Magazine Feature / People

Alumna points migrant students toward opportunity

Although she lives and works 1,000 miles away in California, alumna Angela (Maestas) Robbins’ heart belongs at DU.

As a senior educational administrator with the Los Angeles County Office of Education, Robbins, BA ’91, coordinates a program that allows at-risk students to learn from DU professors. Each summer, she sends migrant students to Denver to participate in the University’s Making of an Engineer and Making of a Scientist programs—residential courses designed to introduce high schoolers to engineering, mathematics and computer science.

“These are high-risk, high-needs kids,” Robbins says. “Through the programs, DU has given them an incredible growth opportunity that they otherwise wouldn’t have.”

California has a large population of Hispanic migrant workers employed in the agriculture, logging and fishing industries. According to Robbins, migrant families relocate frequently to follow the crops, moving their children from school to school. As a result, most migrant children need supplemental instructional services.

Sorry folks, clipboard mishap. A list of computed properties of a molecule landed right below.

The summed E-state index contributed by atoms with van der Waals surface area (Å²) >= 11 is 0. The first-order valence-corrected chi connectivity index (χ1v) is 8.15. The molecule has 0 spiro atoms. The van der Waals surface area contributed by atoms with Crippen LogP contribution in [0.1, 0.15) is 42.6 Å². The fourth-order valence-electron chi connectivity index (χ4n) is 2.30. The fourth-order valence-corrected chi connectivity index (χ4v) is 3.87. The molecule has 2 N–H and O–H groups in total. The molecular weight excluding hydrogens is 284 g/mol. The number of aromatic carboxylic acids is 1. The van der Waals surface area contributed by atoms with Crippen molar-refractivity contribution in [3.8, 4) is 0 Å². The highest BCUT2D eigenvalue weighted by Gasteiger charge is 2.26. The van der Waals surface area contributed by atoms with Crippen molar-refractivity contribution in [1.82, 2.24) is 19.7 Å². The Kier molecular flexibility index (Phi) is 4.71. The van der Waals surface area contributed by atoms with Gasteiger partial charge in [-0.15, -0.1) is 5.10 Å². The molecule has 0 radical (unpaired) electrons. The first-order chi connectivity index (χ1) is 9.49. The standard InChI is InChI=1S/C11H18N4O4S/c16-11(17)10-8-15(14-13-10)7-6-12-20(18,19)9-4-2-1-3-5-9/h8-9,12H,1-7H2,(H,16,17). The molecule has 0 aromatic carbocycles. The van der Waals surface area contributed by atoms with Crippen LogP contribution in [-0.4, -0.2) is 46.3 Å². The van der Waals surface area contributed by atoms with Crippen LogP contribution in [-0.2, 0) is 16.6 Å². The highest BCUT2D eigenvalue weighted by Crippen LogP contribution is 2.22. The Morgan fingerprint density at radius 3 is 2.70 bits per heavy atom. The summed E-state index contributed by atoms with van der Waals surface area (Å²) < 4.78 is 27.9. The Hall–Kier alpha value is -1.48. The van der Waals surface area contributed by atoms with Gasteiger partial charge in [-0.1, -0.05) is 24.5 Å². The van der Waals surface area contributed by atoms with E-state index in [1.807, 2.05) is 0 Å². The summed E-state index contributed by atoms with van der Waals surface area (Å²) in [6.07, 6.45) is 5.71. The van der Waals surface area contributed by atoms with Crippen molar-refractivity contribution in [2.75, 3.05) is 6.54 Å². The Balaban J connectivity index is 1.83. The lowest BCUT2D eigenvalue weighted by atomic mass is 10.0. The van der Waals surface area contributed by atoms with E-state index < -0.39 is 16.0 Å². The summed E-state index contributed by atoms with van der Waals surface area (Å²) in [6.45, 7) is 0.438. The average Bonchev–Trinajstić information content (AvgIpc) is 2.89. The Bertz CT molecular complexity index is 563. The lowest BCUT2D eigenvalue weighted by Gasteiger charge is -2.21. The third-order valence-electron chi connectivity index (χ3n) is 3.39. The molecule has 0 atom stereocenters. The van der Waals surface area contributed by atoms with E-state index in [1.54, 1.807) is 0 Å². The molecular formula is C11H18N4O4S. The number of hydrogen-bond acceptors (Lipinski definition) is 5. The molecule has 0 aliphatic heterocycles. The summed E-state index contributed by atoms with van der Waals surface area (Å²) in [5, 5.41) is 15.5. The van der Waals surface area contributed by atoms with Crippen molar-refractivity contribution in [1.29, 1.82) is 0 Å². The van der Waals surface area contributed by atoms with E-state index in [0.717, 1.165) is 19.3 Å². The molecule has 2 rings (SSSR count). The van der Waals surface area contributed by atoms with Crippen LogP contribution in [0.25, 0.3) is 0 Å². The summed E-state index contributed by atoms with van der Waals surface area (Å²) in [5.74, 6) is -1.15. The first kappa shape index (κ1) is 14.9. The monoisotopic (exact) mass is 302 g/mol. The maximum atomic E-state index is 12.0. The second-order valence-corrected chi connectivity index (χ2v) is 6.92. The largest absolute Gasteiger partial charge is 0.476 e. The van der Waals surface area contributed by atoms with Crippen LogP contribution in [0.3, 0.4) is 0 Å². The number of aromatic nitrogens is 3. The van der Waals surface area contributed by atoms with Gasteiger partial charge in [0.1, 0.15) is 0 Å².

Robbins serves 18,000 eligible migrant students, from ages 3 to 21, in 32 school districts.

She says she was drawn to the position because it took advantage of her educational administration experience and her personal background.

“I grew up in a bilingual household, and my family also had a background filled with struggles,” Robbins says. “I knew that I could make a difference with these kids and be a role model.

“I was one of the first kids in my family to attend college,” she adds. “If I could do it, so can these kids.”

Robbins received a full scholarship to DU, where she majored in music education. Four years later, she received a master’s degree in educational administration from the University of Colorado. Robbins taught elementary, middle and high school music in Adams, Jefferson and Douglas counties for eight years before becoming an administrator.

According to Robbins, visiting DU and receiving encouragement from professors helps migrant students envision themselves at a university.

This article originally appeared in The Source, March 2006.

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